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The Death Of The Personal Computer

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The Death Of The Personal Computer. Long Live The Thin Client! - Well, not quite yet. But among corporate customers, the future is beginning to look promising with ...

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The Death Of The Personal Computer

  1. 1. The Death Of The Personal Computer. Long Live The Thin Client! Well, not quite yet. But among corporate customers, the future is beginning to look promising with thin clients. Throughout the technology industry companies, from garage startups to Google to Microsoft, are bracing for the possibility that their future will be in the hands of these thin skinny little things called thin clients. No they are not the iPhones nor are they the smart phones. They are real desktops that sit on your desk. What exactly is a thin client? As Wikipedia states, “A thin client (sometimes also called a lean or slim client) is a computer or a computer program which depends heavily on some other computer (its server) to fulfill its traditional computational roles. This stands in contrast to the traditional fat client, a computer designed to take on these roles by itself. The exact roles assumed by the server may vary, from providing data persistence (for example, for diskless nodes) to actual information processing on the client's behalf.” Yes, the answer to the question is in the description itself. Thin clients are dependent on some other computer to do the work, while PC does it itself. What does this mean to you in real terms? When you are connected to a network through cables, the thin client can pretty much do most things you would do with a PC. When you are not connected, your thin client is as a good as a piece of brick. This brick hence would not mean much to an individual user. However, it is a dream come true for a corporate customer. An IT administrator can now get all (well almost) the benefits to his users that a PC can offer. With more and more jobs tied to the classic Dilbert‟s cubicle, the IT administrator‟s job has become easier. He has no more „desk calls‟ to fix just because some jerk user had fiddled with his PC settings yet again. And yes, it solves his headache an in a way crowned him with power to be the King. Add to it that a centralized server for your applications means a lot more secure infrastructure. No virus and no worms eating up your and your neighbors data And now the sweetener a cheap $150-200 price tag vs. an $800 for the PC. Organizations can indeed save tons of money. In fact, they can even save money on desktop and productivity (usually Microsoft). Usually a big portion of the pie, this may well help the IT Manager get a bonus to take a vacation in Bahamas.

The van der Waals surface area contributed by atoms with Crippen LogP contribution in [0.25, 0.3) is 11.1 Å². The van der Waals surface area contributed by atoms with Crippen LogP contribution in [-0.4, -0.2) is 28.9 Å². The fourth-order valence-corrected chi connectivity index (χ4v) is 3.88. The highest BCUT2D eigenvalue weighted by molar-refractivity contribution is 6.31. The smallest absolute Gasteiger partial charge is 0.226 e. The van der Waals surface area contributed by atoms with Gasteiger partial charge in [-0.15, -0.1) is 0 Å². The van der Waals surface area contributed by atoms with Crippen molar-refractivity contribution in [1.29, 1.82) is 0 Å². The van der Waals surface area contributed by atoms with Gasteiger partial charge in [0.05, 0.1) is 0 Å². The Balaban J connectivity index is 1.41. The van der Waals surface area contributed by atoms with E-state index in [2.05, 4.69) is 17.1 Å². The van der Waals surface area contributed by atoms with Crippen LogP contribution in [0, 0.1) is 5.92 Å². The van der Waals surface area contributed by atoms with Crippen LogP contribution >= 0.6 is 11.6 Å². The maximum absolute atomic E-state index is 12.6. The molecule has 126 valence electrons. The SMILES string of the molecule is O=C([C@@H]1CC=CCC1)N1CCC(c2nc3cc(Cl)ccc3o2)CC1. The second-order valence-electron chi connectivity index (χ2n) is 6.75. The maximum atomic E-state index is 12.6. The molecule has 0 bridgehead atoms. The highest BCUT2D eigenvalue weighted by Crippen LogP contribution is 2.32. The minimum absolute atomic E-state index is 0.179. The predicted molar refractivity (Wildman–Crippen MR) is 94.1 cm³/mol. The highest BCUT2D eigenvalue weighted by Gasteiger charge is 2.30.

2. 2. What then is stopping the adoption of awesome phenomenon called thin client. Well, nothing for the “Dilbert” users. For the others it is the network stupid! The „power users‟ (read users who rarely go to Office for work) work in their cars, at Starbucks, at the airports. Only a laptop PC survives this lifestyle. No thin clients please! Then there are „home users‟. There are no servers they are connected to and by definition – there is no „other‟ PC that can do the job. There is a huge market here though. With Web 2.0 throwing in a zillion services on the Cloud – Facebook, Flickr, Gmail, GoogleDocs, Hotmail, Messenger, Office Online, Picasa, SkyDrive, Skype, Twitter, Yahoo – why would I need anything on the fat client in the first place. As a home user, I spend 90% of my time on the Internet (other 10% is booting up my PC). It would do well if we can have thin client that can work on wireless / internet connectivity alone. The browser only client. That would be perfect. It would save me hundreds of dollars on PC purchase, a few hundred in software and another few hundred in terms of electricity bills. Recent trends are in the area of Web thin clients (running a Web OS) rely on the web- based software for the application and data storage, thus eliminating the single point of failure and the need for OS/application/data aggregation and licensing required by traditional thin client. This place is still not mature and it will be interesting to watch this space Then of course there are those „un-connected users‟. These users are pretty isolated with random or no connectivity to the internet. This could be because of the low penetration of broad band internet or may be because simply they would not be able to afford the internet connection. Well then in that case, Mr. PC is always there for you. So, is the Personal Computer dead? Not Yet! Long Live the Thin client! Long Live the Personal Computer!

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